Posted by Brigham and Women's Hospital December 6, 2016
Christine (left) became a living donor earlier this year to help people in kidney failure. Her kidney donation sparked a chain that resulted in dozens of transplants. Christine is pictured here with Henrietta (right), the final recipient in the chain.
In 2012, Christine Gentry, a high school teacher, was scrolling through Facebook and came across a post from an old friend. In the post, her friend, Julia, sadly announced that she was suffering from kidney failure and needed a kidney transplant. All of Julia’s family members had been tested, but none were suitable donors for her. Julia was sending a final plea.
Christine immediately contacted Julia and offered to help. After testing, Christine was told that she was not a direct match for Julia, but she was an ideal living kidney donor who may still be able to help Julia through a paired exchange donation. Read More »
Posted by Brigham and Women's Hospital October 9, 2014
The face transplantation team worked for more than 20 hours to restore the face of Charla Nash.
In 2013, nearly 29,000 people received a second chance at life through the generosity of organ and tissue donors. Organ transplantation was made possible due to the pioneering work of Joseph E. Murray, MD, who performed the first successful human organ transplant in 1954 at Peter Bent Brigham Hospital, which later became Brigham and Women’s Hospital (BWH).
Dr. Murray received a Nobel Prize in 1990, in recognition of his contributions to the field of organ transplantation, including the development of immunosuppressive therapy to reduce organ rejection. Since that time, transplant specialists at BWH have achieved more firsts in organ transplantation in New England, including multiple organ transplants on the same day from an individual donor and multiple transplants on the same day from multiple donors.
Recently, BWH physicians achieved another transplant milestone by completing composite tissue allograft transplantation. This procedure allows surgeons to take something as complex as a face or arm and transplant it. In 2009, surgeons at BWH performed the first full face transplant in the U.S.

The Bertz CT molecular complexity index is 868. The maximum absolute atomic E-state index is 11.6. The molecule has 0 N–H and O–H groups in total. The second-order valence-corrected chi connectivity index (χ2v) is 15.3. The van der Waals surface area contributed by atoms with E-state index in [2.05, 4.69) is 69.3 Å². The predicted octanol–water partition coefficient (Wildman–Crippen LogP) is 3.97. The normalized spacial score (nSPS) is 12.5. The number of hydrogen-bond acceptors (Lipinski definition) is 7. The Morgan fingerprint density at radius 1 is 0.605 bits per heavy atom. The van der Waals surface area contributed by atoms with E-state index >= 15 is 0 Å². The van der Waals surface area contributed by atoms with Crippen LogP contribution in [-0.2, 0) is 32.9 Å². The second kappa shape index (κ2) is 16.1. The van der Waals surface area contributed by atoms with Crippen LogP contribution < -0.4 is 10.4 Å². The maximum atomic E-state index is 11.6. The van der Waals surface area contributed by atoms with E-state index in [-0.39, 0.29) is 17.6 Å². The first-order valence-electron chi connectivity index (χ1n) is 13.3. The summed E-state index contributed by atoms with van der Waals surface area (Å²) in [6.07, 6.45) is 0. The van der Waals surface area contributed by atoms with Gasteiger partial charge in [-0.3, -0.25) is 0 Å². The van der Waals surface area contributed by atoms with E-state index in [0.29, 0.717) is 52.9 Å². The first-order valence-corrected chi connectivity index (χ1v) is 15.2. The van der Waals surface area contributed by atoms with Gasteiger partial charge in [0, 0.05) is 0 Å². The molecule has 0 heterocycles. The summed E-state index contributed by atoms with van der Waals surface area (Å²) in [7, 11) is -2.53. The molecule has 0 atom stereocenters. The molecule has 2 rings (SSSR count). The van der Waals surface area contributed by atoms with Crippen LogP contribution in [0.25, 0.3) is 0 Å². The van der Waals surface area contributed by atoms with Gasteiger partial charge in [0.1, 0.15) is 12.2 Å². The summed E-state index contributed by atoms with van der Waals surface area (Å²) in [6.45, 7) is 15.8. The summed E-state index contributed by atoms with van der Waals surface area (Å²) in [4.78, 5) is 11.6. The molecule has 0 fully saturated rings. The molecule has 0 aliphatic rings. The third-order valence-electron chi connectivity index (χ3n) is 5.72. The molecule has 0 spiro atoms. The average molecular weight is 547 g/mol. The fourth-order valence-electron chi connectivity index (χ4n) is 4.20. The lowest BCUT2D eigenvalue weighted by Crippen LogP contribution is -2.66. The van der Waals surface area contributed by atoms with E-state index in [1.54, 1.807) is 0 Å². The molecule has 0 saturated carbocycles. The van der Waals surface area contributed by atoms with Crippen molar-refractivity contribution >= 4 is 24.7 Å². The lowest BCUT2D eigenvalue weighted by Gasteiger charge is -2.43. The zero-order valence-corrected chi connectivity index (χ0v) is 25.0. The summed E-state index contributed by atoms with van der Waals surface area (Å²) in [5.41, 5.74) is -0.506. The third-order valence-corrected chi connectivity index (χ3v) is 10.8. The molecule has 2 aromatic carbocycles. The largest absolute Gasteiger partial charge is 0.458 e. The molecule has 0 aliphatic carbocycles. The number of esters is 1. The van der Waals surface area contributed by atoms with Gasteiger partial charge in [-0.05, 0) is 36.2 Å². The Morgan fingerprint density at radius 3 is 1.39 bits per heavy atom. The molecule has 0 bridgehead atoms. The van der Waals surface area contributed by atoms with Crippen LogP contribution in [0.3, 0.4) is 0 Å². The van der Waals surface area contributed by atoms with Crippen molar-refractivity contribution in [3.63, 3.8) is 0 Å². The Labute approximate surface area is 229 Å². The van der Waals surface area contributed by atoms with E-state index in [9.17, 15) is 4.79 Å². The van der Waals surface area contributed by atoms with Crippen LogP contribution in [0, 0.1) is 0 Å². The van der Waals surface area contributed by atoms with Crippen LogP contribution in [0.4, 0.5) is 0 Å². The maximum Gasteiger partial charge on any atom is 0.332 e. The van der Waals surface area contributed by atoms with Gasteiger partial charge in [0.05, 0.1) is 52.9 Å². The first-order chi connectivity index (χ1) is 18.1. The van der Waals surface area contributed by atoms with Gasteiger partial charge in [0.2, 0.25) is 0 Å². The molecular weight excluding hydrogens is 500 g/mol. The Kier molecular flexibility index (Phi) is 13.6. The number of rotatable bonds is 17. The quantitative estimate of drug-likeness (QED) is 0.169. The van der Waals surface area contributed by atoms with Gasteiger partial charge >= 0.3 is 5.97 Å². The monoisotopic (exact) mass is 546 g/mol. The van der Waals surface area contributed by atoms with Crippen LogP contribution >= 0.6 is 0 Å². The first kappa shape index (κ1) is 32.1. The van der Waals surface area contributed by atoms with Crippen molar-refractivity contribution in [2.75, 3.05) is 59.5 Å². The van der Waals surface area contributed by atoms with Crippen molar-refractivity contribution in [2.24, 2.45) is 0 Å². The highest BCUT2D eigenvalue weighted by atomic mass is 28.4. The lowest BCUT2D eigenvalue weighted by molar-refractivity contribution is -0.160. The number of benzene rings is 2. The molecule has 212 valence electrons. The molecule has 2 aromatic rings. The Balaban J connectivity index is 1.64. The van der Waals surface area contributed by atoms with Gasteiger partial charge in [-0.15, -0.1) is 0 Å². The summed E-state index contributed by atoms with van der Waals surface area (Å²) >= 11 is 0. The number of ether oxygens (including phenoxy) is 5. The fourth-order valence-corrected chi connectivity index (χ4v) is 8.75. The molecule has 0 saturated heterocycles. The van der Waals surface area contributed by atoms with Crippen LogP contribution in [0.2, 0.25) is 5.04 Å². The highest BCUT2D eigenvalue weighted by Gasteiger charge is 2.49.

In this video, Michael J. Zinner, MD, Chairman, Department of Surgery, and Bohdan Pomahac, MD, Director, Center for Facial Restoration and Director, Burn Center, discuss transplant innovations at BWH over the past 60 years and the future of organ and tissue transplantation.
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Posted by Brigham and Women's Hospital October 22, 2013
Dr. Sayeed Malek (pictured) and Dr. Stefan Tullius performed the first pancreas transplant at Brigham and Women's Hospital.
In terms of physical distance, John McDermott, 62, didn’t have to venture very far to become the first pancreas transplant recipient at Brigham and Women’s Hospital (BWH).
John was sitting at his desk at Boston Children’s Hospital, where he has worked as a pharmacist for more than 40 years, when he received the call in the spring of 2007 to come to BWH for a new pancreas. He could have hung up the phone and immediately walked to the BWH operating room across the street, but that would have led to many anxious hours waiting for his new pancreas and the surgical team to be ready. Instead, he drove a few miles to his home in the Savin Hill neighborhood of Dorchester to wait with his wife Chris and have a bite to eat before heading back to BWH.
He had a right to be anxious. He had been living with type 1 diabetes since he was 14 years old, and now he had the opportunity to eliminate a condition that not only reduced his quality of life, but was, in his case, also life threatening.
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Posted by Brigham and Women's Hospital May 2, 2013
Face transplant recipient Carmen Blandin Tarleton embraces her donor's daughter, Marinda Righter.
Recent events have made us grimly aware of the intense suffering that just a few people can cause. But in the wake of such tragedies, we also have seen the other side – the eagerness of neighbors, friends, and strangers to help as best they can.
Carmen Blandin Tarleton, a 44-year-old registered nurse and mother of two from Thetford, Vermont, has experienced both extremes first hand, but her heart is now focused on what she has been given, not what has been taken away.